After winning her first national title in 1977, in the under-14 grade, and having just won another, this time in the over-45 women's singles, Kadia Rice reckons it's time to finally retire from competitive table tennis.

She respectfully declines to answer the question about how old she is, but the game has been her life as a player, as a coach and as somebody who's done so much to get people involved in the sport.

She figured that after the national championships held in Tauranga earlier this month, and with the sport here having been revived from near dormancy, it is a good time to step back and reflect on an extraordinary career in the game.

That career began when her father Dennis, who played the game, was paid for a job with an old table tennis table that had been used for a fence.

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He set it up outside the Rice house and Kadia played her father every night after his work.

The deal was that if she could beat him, he'd pay her $10.

So when was the first time she beat him?

"When I was 10."

Table Tennis New Zealand has been extremely diligent in keeping its records from national championships over the years up to date and the name K Rice or K Keller-Rice, as she now goes by after her marriage to top Swiss player and coach Dan Keller, has been prominent on those pages.

Table tennis champion Kadia Rice in action. Photo / John Borren
Table tennis champion Kadia Rice in action. Photo / John Borren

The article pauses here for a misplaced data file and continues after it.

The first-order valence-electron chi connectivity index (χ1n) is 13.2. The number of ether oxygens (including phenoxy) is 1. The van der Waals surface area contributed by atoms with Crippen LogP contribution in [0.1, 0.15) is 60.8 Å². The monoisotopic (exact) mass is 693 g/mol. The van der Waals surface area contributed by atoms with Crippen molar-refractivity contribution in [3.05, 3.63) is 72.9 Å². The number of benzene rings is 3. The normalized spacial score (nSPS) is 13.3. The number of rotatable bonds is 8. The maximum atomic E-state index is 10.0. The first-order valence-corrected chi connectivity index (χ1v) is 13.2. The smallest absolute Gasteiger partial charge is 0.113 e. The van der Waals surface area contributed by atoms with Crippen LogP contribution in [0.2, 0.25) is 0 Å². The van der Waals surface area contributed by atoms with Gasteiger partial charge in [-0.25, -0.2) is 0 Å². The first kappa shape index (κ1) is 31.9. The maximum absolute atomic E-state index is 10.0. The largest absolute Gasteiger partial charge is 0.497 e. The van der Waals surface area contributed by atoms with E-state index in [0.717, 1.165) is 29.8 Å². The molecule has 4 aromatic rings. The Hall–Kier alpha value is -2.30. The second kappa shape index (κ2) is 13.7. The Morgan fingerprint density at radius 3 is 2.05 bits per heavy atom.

It doesn't take long to find the under-14 title in 1977, then the under-16 triple in 1979 when she won the singles, the doubles and the mixed doubles.

There were under-18 titles in singles, doubles and mixed doubles through to 1982 and her only national open title in the mixed doubles with Japanese star Hiroyuki Abe in 1984.

Fast forward to the year 2000 and she's back in this country after living in Switzerland for 15 years.

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Then there are four over-35 women's singles titles during the next seven years, as well as a mixed doubles title in that age group, and then the over-45s this year means her total number of national titles over 41 years is, unofficially, 14.

It is, to say the least, quite a stellar career.

She was in New Zealand teams at World and Commonwealth Championships in the early and mid 1980s too, so now as an ex-player who has been there and done that, she can take a broad look at the state of the game here.

"I was pleased to see the good number that turned up," she says, reflecting on the 334 entries for the national championships.

"I would like to see more New Zealand-born players though, and that's why I've been in Kiwisport in Tauranga the last four years. That was at 20 schools around the Bay of Plenty, intermediates and colleges, to try to boost the local numbers.

"Because prior to that the Bay of Plenty Association was dormant, so it actually gave a good boost to our own association. Hence now they're running the AIMS Games table tennis and I think they had something near 180 children competed at the AIMS Games this year, and three quarters of them would be locals."

So looking back now, after more than 40 years in the sport at national and international level, is there any one match or one event which might stand out?

For that answer she goes back over 30 years to her time in New Zealand team at the World Championships in Switzerland, when they were playing the host nation in the team's event.

"Jan Morris and I beat them 28-26 in the deciding set of the doubles, and then I won the next two singles.

"I was quite a bit younger than Jan so it finally felt like I'd stepped up to be playing as well as Jan was playing."

And for the future?

"Well I have other hobbies, like singing and playing the guitar, and going boating, and I'd like to learn piano, and I still like travelling," she says with the enthusiasm of someone who may or not be in their late 50s.

She says she's retired.

But anybody whose every encountered this livewire woman will not be surprised to see her lining up in some team uniform this coming summer.